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Israel strikes Gaza Strip using white phosphorus munitions: Monitor

Smoke trails from an Israeli strike are visible over the besieged Gaza Strip on October 11, 2023. (Photo by AFP)

Israel is using banned white phosphorus munitions against desperate people in the tightly-besieged Gaza Strip, a human rights monitor says, as the impoverished small territory has been under ceaseless bombardment by the occupying regime for the past five days.

In a post on X on Thursday, Maha Hussaini, director of strategies at the Euro-Mediterranean Human Rights Monitor in Geneva, said that the Tel Aviv regime was “using internationally-prohibited white phosphorus in Gaza.”

“These munitions are an indiscriminate incendiary weapon that ignite on contact with oxygen. In closed spaces, the toxic fumes can cause asphyxiation & permanent respiratory damage,” she added.

A day earlier, the health ministry in the Gaza Strip confirmed the regime's deployment of banned white phosphorous munitions against a densely populated neighborhood in the coastal sliver, stressing, “Israeli warplanes use internationally #prohibited_white_phosphorus, destroying al-Karama neighborhood.”

Turkey’s official Anadolu news agency, citing unnamed medical sources in Gaza, reported on Wednesday that Israel, earlier in the day, had targeted the western port area of Gaza with several white phosphorus bombs, resulting in hundreds of cases of suffocation.

The use of white phosphorus shells for direct targeting of enemy positions is prohibited under the 1980 Geneva Convention, which explicitly forbids their use against both humans and the environment, stressing that the practice can amount to war crime and cause widespread fatalities.

This is not the first time that Tel Aviv has targeted the territory with such weapons.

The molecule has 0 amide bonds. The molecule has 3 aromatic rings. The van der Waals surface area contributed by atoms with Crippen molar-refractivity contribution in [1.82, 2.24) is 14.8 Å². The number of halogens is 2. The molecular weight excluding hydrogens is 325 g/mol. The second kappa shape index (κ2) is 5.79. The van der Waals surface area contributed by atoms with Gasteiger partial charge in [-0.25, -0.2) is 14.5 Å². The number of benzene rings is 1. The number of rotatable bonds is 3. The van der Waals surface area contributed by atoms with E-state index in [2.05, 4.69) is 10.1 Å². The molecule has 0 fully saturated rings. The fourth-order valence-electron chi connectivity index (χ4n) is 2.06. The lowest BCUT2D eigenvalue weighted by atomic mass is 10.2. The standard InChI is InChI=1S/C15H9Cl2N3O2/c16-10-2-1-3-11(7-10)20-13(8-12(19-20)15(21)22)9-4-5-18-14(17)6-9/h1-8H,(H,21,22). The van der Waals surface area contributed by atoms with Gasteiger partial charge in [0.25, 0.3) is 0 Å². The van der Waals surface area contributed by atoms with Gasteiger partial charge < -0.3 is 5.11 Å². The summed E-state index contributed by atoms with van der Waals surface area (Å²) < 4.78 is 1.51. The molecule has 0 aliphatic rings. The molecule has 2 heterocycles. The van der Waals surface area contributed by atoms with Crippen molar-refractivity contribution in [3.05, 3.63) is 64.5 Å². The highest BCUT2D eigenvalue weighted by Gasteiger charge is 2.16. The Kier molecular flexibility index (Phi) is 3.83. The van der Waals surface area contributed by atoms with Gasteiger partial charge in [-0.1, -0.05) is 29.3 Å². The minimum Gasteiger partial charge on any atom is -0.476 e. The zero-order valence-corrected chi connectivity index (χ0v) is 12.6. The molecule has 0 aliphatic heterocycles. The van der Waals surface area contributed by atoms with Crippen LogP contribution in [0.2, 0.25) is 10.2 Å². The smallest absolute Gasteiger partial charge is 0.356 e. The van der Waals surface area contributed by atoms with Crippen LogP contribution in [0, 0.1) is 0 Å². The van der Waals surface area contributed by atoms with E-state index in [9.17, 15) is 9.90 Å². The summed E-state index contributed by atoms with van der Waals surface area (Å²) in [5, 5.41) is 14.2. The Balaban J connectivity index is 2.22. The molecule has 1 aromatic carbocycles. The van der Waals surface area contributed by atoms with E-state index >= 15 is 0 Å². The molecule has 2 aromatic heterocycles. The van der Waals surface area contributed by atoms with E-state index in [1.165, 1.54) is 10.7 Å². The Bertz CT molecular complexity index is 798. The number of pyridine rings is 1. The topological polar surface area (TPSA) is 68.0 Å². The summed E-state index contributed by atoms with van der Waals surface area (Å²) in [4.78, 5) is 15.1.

Israel admitted to “using munitions containing white phosphorus” during its 2008-2009 war on Gaza, but the regime denied violating international law by insisting that such weapons were not fired into areas populated by civilians.

Israel launched deadly strikes on the Gaza Strip on October 7, after the resistance movement Hamas waged the surprise Operation al-Aqsa Storm against the usurping entity.

Hamas says its operation came in response to Israel’s violations at al-Aqsa Mosque in occupied East al-Quds and growing settler violence.

UN: 650,000 Gazans face dire water shortages

Separately on Thursday, the United Nations humanitarian office (OCHA) said that Israeli bombardment of the Gaza Strip since Saturday has inflicted damage on over 12,600 homes in the coastal territory.

It added that 1,000 of these homes were flattened and another 560 housing units sustained serious damage, which rendered them uninhabitable.

Many people in the impoverished sliver face dire shortages of water, fuel and medical supplies, as all 13 hospitals there are only partially operational due to severe shortages of fuel and crucial medical supplies.

It said that the reduction in water supplies due to Israel's tightening its siege on the strip has resulted in dire water shortages for more than 650,000 people in the territory of 2.3 million.

As sewage systems have been destroyed, fetid wastewater is sent into the streets and posing a health hazard, OCHA added.

No water, fuel for Gaza until Israeli captives return: Minister

In a statement on Thursday, Israeli energy minister Israel Katz said no basic resources, including electricity and fuel, or humanitarian aid would be allowed into Gaza until Hamas releases all Israelis it captured.

“Humanitarian aid to Gaza? No electric switch will be turned on, no water tap will be opened and no fuel truck will enter until the Israeli abductees are returned home,” he said on X.

As of Thursday, more than 1,200 people have been killed and thousands more wounded in five days of Israeli airstrikes on Gaza, a besieged territory on the Mediterranean.

The United Nations human rights chief on Tuesday warned that Israel’s imposition of a total blockade on the Gaza Strip amounts to a war crime and violates international law.

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